Earlier studies of white London busmen revealed that the ischaemic heart disease experience of conductors is better than that of drivers. Various factors which might be related to this difference have been considered, and earlier investigations have established that the physique and serum lipid concentrations of men in these two occupations are different. Since men in the younger occupational groups (25 to 29 years) showed some of these differences the suggestion has been made that conductors may be constitutionally different from drivers.
The purpose of this paper is to report a study of the physique and serum lipid concentrations of young recruits for bus driving and conducting at an earlier age than in previous studies and before any occupational factors could have exerted an effect.
Physical differences between the two groups of recruits were shown to exist. British bus driver recruits in the age group 21 to 24 years were on average 2·6 cm. taller than British conductor recruits. This is probably because selection favours the recruitment of taller men for driving. New entrant drivers were on average 7·3 lb. (3·3 kg.) heavier, approximately 1 cm. broader across the shoulders, and between 2 and 3 cm. bigger round the chests and waists than conductors. It is shown that these differences are mainly secondary to differences in height. Drivers recruited from the ranks of existing conductors resembled new entrant drivers in everything but height.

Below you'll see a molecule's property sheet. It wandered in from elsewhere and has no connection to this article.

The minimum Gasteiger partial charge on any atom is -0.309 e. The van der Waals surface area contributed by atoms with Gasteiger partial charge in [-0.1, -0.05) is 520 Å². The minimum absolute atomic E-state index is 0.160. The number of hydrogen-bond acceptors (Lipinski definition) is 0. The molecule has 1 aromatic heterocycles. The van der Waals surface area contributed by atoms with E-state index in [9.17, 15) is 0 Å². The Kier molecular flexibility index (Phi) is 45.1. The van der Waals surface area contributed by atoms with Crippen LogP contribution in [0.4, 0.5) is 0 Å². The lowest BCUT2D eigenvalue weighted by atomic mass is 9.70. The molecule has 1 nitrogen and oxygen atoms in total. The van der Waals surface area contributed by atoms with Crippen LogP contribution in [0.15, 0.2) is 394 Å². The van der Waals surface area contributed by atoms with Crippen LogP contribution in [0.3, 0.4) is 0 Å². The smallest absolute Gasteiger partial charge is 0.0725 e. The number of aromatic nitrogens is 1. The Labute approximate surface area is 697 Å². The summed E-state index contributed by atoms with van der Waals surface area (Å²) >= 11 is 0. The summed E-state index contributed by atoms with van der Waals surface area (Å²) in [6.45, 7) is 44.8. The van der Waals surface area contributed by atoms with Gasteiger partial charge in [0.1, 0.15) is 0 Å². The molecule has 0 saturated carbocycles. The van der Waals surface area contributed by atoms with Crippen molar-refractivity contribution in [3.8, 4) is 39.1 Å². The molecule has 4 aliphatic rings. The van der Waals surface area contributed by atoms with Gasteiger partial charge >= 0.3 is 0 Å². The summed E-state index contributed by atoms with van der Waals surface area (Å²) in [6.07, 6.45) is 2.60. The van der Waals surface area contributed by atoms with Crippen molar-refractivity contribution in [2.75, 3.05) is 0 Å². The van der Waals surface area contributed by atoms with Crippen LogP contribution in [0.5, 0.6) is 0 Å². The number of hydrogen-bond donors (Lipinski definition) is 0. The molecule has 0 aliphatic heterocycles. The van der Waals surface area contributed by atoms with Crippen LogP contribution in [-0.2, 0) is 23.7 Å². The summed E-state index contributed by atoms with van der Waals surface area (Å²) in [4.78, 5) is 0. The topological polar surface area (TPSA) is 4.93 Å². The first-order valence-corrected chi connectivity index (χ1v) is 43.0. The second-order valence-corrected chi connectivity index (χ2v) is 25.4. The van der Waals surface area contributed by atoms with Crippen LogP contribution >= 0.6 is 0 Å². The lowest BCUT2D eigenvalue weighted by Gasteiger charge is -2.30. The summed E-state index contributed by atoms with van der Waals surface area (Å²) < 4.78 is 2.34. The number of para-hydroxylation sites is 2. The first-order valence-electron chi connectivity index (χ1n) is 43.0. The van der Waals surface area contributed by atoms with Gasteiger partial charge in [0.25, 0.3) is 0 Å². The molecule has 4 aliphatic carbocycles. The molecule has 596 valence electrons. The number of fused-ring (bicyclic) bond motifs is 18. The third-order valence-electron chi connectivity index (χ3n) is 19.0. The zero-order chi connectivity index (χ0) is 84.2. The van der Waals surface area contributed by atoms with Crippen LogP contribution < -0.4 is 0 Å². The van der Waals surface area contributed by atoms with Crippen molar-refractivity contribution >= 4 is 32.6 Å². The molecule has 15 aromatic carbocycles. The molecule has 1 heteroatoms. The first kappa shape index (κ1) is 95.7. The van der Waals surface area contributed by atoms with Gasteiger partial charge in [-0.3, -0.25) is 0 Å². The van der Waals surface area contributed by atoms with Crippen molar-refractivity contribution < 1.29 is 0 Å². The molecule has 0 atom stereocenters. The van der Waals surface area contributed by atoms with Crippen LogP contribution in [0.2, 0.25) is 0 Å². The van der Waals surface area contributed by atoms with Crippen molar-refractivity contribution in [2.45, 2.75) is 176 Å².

British driver trainees carried more skin fat and had a tendency to higher serum lipid concentrations than conductors. This is shown to be neither secondary to differences in height nor occupationally acquired.
The importance of these findings in relation to the differing ischaemic heart disease experience of bus drivers and conductors is discussed. It is suggested that the underlying factor responsible for the known later physical differences and different ischaemic heart disease experience of London bus drivers and conductors might be a common genetic one.
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